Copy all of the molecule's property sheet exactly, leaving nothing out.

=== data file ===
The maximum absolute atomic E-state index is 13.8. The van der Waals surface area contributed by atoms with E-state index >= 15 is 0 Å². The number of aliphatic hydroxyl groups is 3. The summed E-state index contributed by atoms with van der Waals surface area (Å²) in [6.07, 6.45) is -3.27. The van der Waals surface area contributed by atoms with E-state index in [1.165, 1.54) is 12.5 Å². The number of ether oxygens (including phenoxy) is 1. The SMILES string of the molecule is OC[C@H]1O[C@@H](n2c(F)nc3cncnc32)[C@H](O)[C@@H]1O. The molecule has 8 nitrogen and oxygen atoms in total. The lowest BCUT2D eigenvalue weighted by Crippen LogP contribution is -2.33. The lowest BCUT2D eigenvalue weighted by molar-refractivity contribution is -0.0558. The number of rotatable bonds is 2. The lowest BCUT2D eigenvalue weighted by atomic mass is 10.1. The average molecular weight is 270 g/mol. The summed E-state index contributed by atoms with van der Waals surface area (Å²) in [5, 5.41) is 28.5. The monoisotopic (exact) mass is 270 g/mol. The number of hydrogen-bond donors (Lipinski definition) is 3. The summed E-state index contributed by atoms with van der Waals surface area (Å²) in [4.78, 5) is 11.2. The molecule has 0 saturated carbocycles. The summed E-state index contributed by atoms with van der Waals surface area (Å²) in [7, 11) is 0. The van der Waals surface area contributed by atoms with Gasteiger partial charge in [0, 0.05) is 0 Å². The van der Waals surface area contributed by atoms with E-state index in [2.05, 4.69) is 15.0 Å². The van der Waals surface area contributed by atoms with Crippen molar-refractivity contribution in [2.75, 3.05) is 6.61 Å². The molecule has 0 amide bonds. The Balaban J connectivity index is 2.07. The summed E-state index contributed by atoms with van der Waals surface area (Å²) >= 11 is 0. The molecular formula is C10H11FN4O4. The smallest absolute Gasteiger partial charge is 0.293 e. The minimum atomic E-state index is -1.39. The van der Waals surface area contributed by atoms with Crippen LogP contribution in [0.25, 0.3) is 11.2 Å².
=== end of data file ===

The maximum absolute atomic E-state index is 13.8. The van der Waals surface area contributed by atoms with E-state index >= 15 is 0 Å². The number of aliphatic hydroxyl groups is 3. The summed E-state index contributed by atoms with van der Waals surface area (Å²) in [6.07, 6.45) is -3.27. The van der Waals surface area contributed by atoms with E-state index in [1.165, 1.54) is 12.5 Å². The number of ether oxygens (including phenoxy) is 1. The SMILES string of the molecule is OC[C@H]1O[C@@H](n2c(F)nc3cncnc32)[C@H](O)[C@@H]1O. The molecule has 8 nitrogen and oxygen atoms in total. The lowest BCUT2D eigenvalue weighted by Crippen LogP contribution is -2.33. The lowest BCUT2D eigenvalue weighted by molar-refractivity contribution is -0.0558. The number of rotatable bonds is 2. The lowest BCUT2D eigenvalue weighted by atomic mass is 10.1. The average molecular weight is 270 g/mol. The summed E-state index contributed by atoms with van der Waals surface area (Å²) in [5, 5.41) is 28.5. The monoisotopic (exact) mass is 270 g/mol. The number of hydrogen-bond donors (Lipinski definition) is 3. The summed E-state index contributed by atoms with van der Waals surface area (Å²) in [4.78, 5) is 11.2. The molecule has 0 saturated carbocycles. The summed E-state index contributed by atoms with van der Waals surface area (Å²) in [7, 11) is 0. The van der Waals surface area contributed by atoms with Gasteiger partial charge in [0, 0.05) is 0 Å². The van der Waals surface area contributed by atoms with E-state index in [2.05, 4.69) is 15.0 Å². The van der Waals surface area contributed by atoms with Crippen molar-refractivity contribution in [2.75, 3.05) is 6.61 Å². The molecule has 0 amide bonds. The Balaban J connectivity index is 2.07. The summed E-state index contributed by atoms with van der Waals surface area (Å²) >= 11 is 0. The molecular formula is C10H11FN4O4. The smallest absolute Gasteiger partial charge is 0.293 e. The minimum atomic E-state index is -1.39. The van der Waals surface area contributed by atoms with Crippen LogP contribution in [0.25, 0.3) is 11.2 Å².